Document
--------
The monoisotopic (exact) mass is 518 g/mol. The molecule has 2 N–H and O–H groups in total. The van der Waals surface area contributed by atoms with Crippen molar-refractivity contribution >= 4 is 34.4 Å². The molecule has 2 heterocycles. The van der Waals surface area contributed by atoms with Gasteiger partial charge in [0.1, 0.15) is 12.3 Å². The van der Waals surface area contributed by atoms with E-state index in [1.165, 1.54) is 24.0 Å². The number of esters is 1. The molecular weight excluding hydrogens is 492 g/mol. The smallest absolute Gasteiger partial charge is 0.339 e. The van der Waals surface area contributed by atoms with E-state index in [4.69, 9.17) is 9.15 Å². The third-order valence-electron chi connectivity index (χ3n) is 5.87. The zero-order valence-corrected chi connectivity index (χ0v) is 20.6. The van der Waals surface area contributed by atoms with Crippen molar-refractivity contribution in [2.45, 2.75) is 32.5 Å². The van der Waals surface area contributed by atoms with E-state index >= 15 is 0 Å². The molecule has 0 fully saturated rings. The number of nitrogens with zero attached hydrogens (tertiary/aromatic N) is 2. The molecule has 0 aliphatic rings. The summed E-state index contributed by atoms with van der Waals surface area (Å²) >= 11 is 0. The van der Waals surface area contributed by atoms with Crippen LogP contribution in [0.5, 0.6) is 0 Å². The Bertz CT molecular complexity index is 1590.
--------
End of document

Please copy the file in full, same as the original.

The monoisotopic (exact) mass is 518 g/mol. The molecule has 2 N–H and O–H groups in total. The van der Waals surface area contributed by atoms with Crippen molar-refractivity contribution >= 4 is 34.4 Å². The molecule has 2 heterocycles. The van der Waals surface area contributed by atoms with Gasteiger partial charge in [0.1, 0.15) is 12.3 Å². The van der Waals surface area contributed by atoms with E-state index in [1.165, 1.54) is 24.0 Å². The number of esters is 1. The molecular weight excluding hydrogens is 492 g/mol. The smallest absolute Gasteiger partial charge is 0.339 e. The van der Waals surface area contributed by atoms with E-state index in [4.69, 9.17) is 9.15 Å². The third-order valence-electron chi connectivity index (χ3n) is 5.87. The zero-order valence-corrected chi connectivity index (χ0v) is 20.6. The van der Waals surface area contributed by atoms with Crippen molar-refractivity contribution in [2.45, 2.75) is 32.5 Å². The van der Waals surface area contributed by atoms with E-state index >= 15 is 0 Å². The molecule has 0 fully saturated rings. The number of nitrogens with zero attached hydrogens (tertiary/aromatic N) is 2. The molecule has 0 aliphatic rings. The summed E-state index contributed by atoms with van der Waals surface area (Å²) >= 11 is 0. The van der Waals surface area contributed by atoms with Crippen LogP contribution in [0.5, 0.6) is 0 Å². The Bertz CT molecular complexity index is 1590.